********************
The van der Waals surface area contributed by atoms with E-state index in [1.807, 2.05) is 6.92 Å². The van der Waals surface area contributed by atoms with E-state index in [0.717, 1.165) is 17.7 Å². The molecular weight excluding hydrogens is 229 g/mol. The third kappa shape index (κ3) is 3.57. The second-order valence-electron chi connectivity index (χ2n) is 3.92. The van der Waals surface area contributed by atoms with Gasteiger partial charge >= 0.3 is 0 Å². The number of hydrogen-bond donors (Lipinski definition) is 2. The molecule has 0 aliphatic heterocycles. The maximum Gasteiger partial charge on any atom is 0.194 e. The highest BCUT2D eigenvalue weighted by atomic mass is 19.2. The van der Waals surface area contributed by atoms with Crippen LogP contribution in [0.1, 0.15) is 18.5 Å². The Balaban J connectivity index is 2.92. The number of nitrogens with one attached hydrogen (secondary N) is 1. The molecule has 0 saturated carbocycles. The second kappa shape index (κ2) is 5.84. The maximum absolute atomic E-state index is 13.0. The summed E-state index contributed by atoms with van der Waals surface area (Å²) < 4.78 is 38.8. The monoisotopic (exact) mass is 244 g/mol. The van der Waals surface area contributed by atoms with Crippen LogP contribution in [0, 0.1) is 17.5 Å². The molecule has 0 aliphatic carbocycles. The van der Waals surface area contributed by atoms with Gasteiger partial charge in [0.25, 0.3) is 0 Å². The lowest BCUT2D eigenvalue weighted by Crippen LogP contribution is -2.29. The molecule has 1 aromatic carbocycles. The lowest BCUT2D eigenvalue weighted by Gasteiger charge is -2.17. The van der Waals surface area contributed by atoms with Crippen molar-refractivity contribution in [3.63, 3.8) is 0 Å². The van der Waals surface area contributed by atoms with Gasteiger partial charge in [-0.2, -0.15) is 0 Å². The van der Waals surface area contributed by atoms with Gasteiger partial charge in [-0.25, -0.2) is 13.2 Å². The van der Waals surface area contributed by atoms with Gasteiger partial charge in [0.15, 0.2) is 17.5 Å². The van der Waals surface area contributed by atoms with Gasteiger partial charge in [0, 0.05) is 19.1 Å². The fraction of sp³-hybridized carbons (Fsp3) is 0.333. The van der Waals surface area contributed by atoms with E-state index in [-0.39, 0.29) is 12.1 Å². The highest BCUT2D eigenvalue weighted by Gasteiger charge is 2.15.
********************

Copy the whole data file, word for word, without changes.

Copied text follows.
The van der Waals surface area contributed by atoms with E-state index in [1.807, 2.05) is 6.92 Å². The van der Waals surface area contributed by atoms with E-state index in [0.717, 1.165) is 17.7 Å². The molecular weight excluding hydrogens is 229 g/mol. The third kappa shape index (κ3) is 3.57. The second-order valence-electron chi connectivity index (χ2n) is 3.92. The van der Waals surface area contributed by atoms with Gasteiger partial charge >= 0.3 is 0 Å². The number of hydrogen-bond donors (Lipinski definition) is 2. The molecule has 0 aliphatic heterocycles. The maximum Gasteiger partial charge on any atom is 0.194 e. The highest BCUT2D eigenvalue weighted by atomic mass is 19.2. The van der Waals surface area contributed by atoms with Crippen LogP contribution in [0.1, 0.15) is 18.5 Å². The Balaban J connectivity index is 2.92. The number of nitrogens with one attached hydrogen (secondary N) is 1. The molecule has 0 saturated carbocycles. The second kappa shape index (κ2) is 5.84. The maximum absolute atomic E-state index is 13.0. The summed E-state index contributed by atoms with van der Waals surface area (Å²) < 4.78 is 38.8. The monoisotopic (exact) mass is 244 g/mol. The van der Waals surface area contributed by atoms with Crippen LogP contribution in [0, 0.1) is 17.5 Å². The molecule has 0 aliphatic carbocycles. The van der Waals surface area contributed by atoms with Gasteiger partial charge in [0.25, 0.3) is 0 Å². The lowest BCUT2D eigenvalue weighted by Crippen LogP contribution is -2.29. The molecule has 1 aromatic carbocycles. The lowest BCUT2D eigenvalue weighted by Gasteiger charge is -2.17. The van der Waals surface area contributed by atoms with Crippen molar-refractivity contribution in [3.63, 3.8) is 0 Å². The van der Waals surface area contributed by atoms with Gasteiger partial charge in [-0.2, -0.15) is 0 Å². The van der Waals surface area contributed by atoms with Gasteiger partial charge in [-0.25, -0.2) is 13.2 Å². The van der Waals surface area contributed by atoms with Gasteiger partial charge in [0.15, 0.2) is 17.5 Å². The van der Waals surface area contributed by atoms with Gasteiger partial charge in [0, 0.05) is 19.1 Å². The fraction of sp³-hybridized carbons (Fsp3) is 0.333. The van der Waals surface area contributed by atoms with E-state index in [-0.39, 0.29) is 12.1 Å². The highest BCUT2D eigenvalue weighted by Gasteiger charge is 2.15.